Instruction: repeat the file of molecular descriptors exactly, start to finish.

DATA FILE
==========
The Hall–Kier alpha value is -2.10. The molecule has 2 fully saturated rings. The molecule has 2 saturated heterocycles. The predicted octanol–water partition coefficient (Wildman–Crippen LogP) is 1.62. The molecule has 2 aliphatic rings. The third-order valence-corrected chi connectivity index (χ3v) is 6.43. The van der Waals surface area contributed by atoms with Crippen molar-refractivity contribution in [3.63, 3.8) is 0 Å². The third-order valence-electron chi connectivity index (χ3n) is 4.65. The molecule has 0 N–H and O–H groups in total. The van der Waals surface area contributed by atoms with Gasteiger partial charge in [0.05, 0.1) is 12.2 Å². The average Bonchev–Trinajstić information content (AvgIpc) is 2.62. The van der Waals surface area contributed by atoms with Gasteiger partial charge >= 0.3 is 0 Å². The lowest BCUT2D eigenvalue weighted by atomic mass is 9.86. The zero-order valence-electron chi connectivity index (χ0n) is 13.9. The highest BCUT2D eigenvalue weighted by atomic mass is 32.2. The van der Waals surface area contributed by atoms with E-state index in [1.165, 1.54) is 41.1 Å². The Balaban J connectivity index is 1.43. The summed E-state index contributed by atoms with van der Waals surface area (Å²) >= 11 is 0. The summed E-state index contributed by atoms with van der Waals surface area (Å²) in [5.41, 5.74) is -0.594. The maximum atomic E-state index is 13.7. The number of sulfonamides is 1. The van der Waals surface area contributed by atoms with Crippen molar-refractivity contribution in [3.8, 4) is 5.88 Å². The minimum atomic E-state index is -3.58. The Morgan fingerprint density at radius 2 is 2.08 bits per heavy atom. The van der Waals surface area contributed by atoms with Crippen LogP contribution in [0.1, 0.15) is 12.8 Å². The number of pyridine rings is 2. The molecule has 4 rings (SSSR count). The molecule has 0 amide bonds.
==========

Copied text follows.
The Hall–Kier alpha value is -2.10. The molecule has 2 fully saturated rings. The molecule has 2 saturated heterocycles. The predicted octanol–water partition coefficient (Wildman–Crippen LogP) is 1.62. The molecule has 2 aliphatic rings. The third-order valence-corrected chi connectivity index (χ3v) is 6.43. The van der Waals surface area contributed by atoms with Crippen molar-refractivity contribution in [3.63, 3.8) is 0 Å². The third-order valence-electron chi connectivity index (χ3n) is 4.65. The molecule has 0 N–H and O–H groups in total. The van der Waals surface area contributed by atoms with Gasteiger partial charge in [0.05, 0.1) is 12.2 Å². The average Bonchev–Trinajstić information content (AvgIpc) is 2.62. The van der Waals surface area contributed by atoms with Gasteiger partial charge >= 0.3 is 0 Å². The lowest BCUT2D eigenvalue weighted by atomic mass is 9.86. The zero-order valence-electron chi connectivity index (χ0n) is 13.9. The highest BCUT2D eigenvalue weighted by atomic mass is 32.2. The van der Waals surface area contributed by atoms with E-state index in [1.165, 1.54) is 41.1 Å². The Balaban J connectivity index is 1.43. The summed E-state index contributed by atoms with van der Waals surface area (Å²) >= 11 is 0. The summed E-state index contributed by atoms with van der Waals surface area (Å²) in [5.41, 5.74) is -0.594. The maximum atomic E-state index is 13.7. The number of sulfonamides is 1. The van der Waals surface area contributed by atoms with Crippen molar-refractivity contribution in [3.8, 4) is 5.88 Å². The minimum atomic E-state index is -3.58. The Morgan fingerprint density at radius 2 is 2.08 bits per heavy atom. The van der Waals surface area contributed by atoms with Crippen LogP contribution in [0.1, 0.15) is 12.8 Å². The number of pyridine rings is 2. The molecule has 4 rings (SSSR count). The molecule has 0 amide bonds.